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Mods in the Mail

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Posted On: 03/03/2010

QUESTION:

Out of the blue our lender mailed mortgage modification information to us several months ago, but we did not respond at the time. Now, with a surprise job loss, can we go back to the lender and ask for a modification?

ANSWER:

Happy news. Under the federal Home Affordable Modification Program the answer is yes. The government has told lenders that "if the servicer sends an unsolicited HAMP offer to a borrower, but the borrower never responds to the servicer or makes a trial period payment, the borrower is eligible for a subsequent HAMP offer. In this instance, the servicer's obligation under the Servicer Participation Agreement to offer a borrower a HAMP modification is not considered satisfied."

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These days it makes sense to watch the mail with care. Some of the material being sent automatically by lenders can include important notices and loan options. If you get such unsolicited announcements stash them away where you keep your mortgage information -- just in case. Even if you don't use the program, the announcements can have important contact numbers and Web addresses.

QUESTION:

What paperwork will I need to get a loan modification?

ANSWER:

Amazingly, a large number of loan modification trials are failing even though people are making their payments. The problem is that borrowers are not giving lenders required income verification paperwork, so now the government is requiring the documents up front before admitting borrowers into the Making Home Affordable program.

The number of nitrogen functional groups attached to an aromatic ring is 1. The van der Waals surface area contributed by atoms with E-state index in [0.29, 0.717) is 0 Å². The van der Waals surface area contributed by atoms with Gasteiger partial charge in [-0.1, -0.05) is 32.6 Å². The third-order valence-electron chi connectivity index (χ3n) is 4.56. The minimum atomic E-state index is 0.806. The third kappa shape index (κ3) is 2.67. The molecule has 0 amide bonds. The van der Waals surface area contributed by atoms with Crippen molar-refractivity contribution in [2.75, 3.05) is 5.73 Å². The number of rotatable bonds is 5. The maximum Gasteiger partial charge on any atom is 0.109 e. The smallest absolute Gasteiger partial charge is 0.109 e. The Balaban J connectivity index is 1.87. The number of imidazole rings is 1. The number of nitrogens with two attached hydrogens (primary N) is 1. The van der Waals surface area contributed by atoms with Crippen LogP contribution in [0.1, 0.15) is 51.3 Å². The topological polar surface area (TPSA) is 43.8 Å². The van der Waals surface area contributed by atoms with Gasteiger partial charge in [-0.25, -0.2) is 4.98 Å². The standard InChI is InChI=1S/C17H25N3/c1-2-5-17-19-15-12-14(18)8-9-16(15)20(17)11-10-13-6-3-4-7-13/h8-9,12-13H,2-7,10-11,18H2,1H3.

In basic terms, if employed you'll need at least two pay stubs from the past 90 days; the stubs do not have to be consecutive. If self-employed, you'll need tax returns for the past two or three years, plus your most recent quarterly or year-to-date profit-and-loss statement. Audited financial statements are not required. There also are requirements to verify unemployment benefits, Social Security and other benefit income, rent, bonuses, tips, etc. For specifics, speak with your lender.

Peter G. Miller is the author of The Common-Sense Mortgage and a veteran real estate columnist. Have a question? Please write to peter@ctwfeatures.com.

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